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Financial Happenings Blog
Wednesday, April 07 2010
Weston Wellington from Dimensional Fund Advisors in his latest Down to the Wire commentary has provided a fascinating case study about an unlikely millionaire in the USA reminding us all of the power of compound interest.

The Millionaire Next Door

The Chicago Sun-Times recently reported that Grace Groner, a long-time resident of Lake Forest, Illinois, passed away in January at age 100, leaving a $7 million bequest to her alma mater, Lake Forest College. Although Groner lived in one of the country's wealthiest communities, she hardly fit the profile of a trust-fund socialite. An orphan at age twelve, she was cared for by neighbors and attended college, earning an English degree in 1931. She went to work as a secretary for nearby Abbott Laboratories in Chicago where she worked for forty-three years. She never married, never owned a car, and lived for much of her life in an apartment before moving to a tiny one-bedroom house willed to her by a friend.

Her $7 million estate was the fortuitous result of a lifetime characterized by frugality, simplicity, and a large dose of good luck. She had purchased three shares of Abbott stock for $60 each in 1935, reinvested the dividends, and never sold them. Over the subsequent seventy-five-year period, her three shares multiplied to well over 100,000, and her $180 initial investment grew over 38,000-fold to approximately $7 million.

This story brings a smile to almost everyone's face and offers a number of investment lessons as well.

  • Compound interest is a wondrous thing over long periods. To turn $180 into $7 million over 75 years requires an annualized return of 15.13%. By comparison, a similar investment grew to $3,046 in one-month US Treasury bills, $389,669 in the S&P 500 Index, and $10,435,007 in US small cap value stocks. (Annualized returns were 3.84%, 10.78% and 15.75%, respectively.) Over the long run, a little extra return goes a long way.
  • Maintaining an investment strategy requires discipline, detachment, or some combination of both. Ms. Groner had ample reason over seventy-five years to question the wisdom of holding Abbott shares, and by extension, equity investments of any kind. The shares lost roughly one-third of their value in the bear market of 1937, for example, and did not exceed the mid-$50 share price of March 1937 until March 1944. She continued to hold her shares despite plunging stock prices in 1962, 1970, 1974, 1982, 1987, 1990, 2002, and 2008.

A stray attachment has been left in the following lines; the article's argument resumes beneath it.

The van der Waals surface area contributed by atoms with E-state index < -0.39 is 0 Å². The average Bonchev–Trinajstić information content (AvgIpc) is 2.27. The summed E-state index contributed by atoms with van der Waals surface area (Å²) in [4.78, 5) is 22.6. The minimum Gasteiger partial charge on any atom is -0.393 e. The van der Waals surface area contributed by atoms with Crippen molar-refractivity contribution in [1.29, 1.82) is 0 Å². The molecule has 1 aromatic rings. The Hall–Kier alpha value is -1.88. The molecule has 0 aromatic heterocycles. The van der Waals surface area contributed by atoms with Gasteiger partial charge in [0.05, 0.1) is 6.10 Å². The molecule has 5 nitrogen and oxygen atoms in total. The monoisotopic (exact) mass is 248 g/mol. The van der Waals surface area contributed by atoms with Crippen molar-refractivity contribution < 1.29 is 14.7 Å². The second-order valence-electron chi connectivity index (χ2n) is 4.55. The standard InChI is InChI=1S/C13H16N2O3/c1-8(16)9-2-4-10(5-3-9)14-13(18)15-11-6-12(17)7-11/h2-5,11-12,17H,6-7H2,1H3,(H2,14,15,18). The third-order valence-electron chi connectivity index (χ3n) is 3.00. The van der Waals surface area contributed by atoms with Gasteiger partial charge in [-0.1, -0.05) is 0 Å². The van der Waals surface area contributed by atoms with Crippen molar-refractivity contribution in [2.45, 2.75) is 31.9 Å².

• In the wake of the recent financial crisis, lecturing investors on the possibility of so-called "black swan" events has become a popular pastime for authors and financial journalists. There is certainly some truth to their observations; as Gene Fama pointed out in his Ph.D. thesis published in 1965, stock returns exhibit extreme outcomes much more frequently than that predicted by a normal probability distribution. Ms. Groner's experience illustrates how some unanticipated "black swan" events can be remarkably good.
  • Could you recognize a great growth stock even if you owned it? It could be harder than you think. The most striking characteristic of Abbott's share price behavior over the past seventy-five years is how long periods of trendless or below-average performance are punctuated by brief episodes of sensational results. As an example, the 1950s were a rewarding decade for equity investors, and the Dow Jones Industrial Average more than tripled in value. But Abbott shares rose only 22.7%. How many of us would have had the patience to continue reinvesting dividends into an "obvious" loser after such a long drought? The same argument applies to holding an asset class such as small cap stocks or real estate after a prolonged period of weak relative results.
  • Should we seek to emulate Ms. Groner's success by making a bet on a single company? Probably not, particularly if we are seeking to use our portfolio to fund retirement expenses. Although we may admire her habit of thrift, most of us would have a hard time riding the bus for decades and wearing second-hand clothes while maintaining a multi-million-dollar portfolio. If her investments had done poorly, the loser would have been Lake Forest College, not Ms. Groner's lifestyle.
  • A major factor in Ms. Groner's success is a happy accident of geography. She was raised in Lake Forest and went to work for a firm in nearby Chicago that turned out to be one of the biggest winners in the entire US equity universe. For the fifty-year period ending in 2009, for example, only seven stocks had higher rates of return: Altria Group, Kansas City Southern, Loews, Walgreen, RadioShack, Dover, and Johnson & Johnson. But if she had chosen to work instead for other industrial leaders of the time such as DuPont, National Steel, or Nash Kelvinator—all components of the Dow Jones Industrial Average—the outcome would have been sharply different.
The moral of the story: Albert Einstein may or may not be the source of the quotation, but it appears that compounded interest truly is the "eighth wonder of the world."

John Keilman, "A Hidden Millionaire's Gift," Los Angeles Times, March 6, 2010.

David Roeder, "One Woman, Three Abbott Shares Equals $7 Million,"
Chicago Sun-Times, March 7, 2010.

Eugene F. Fama "The Behavior of Stock-Market Prices,"
Journal of Business 38, no. 1 (January 1965): 34-105.

Center for Research in Security Prices, University of Chicago.

Posted by: AT 09:16 pm   |  Permalink   |  Email
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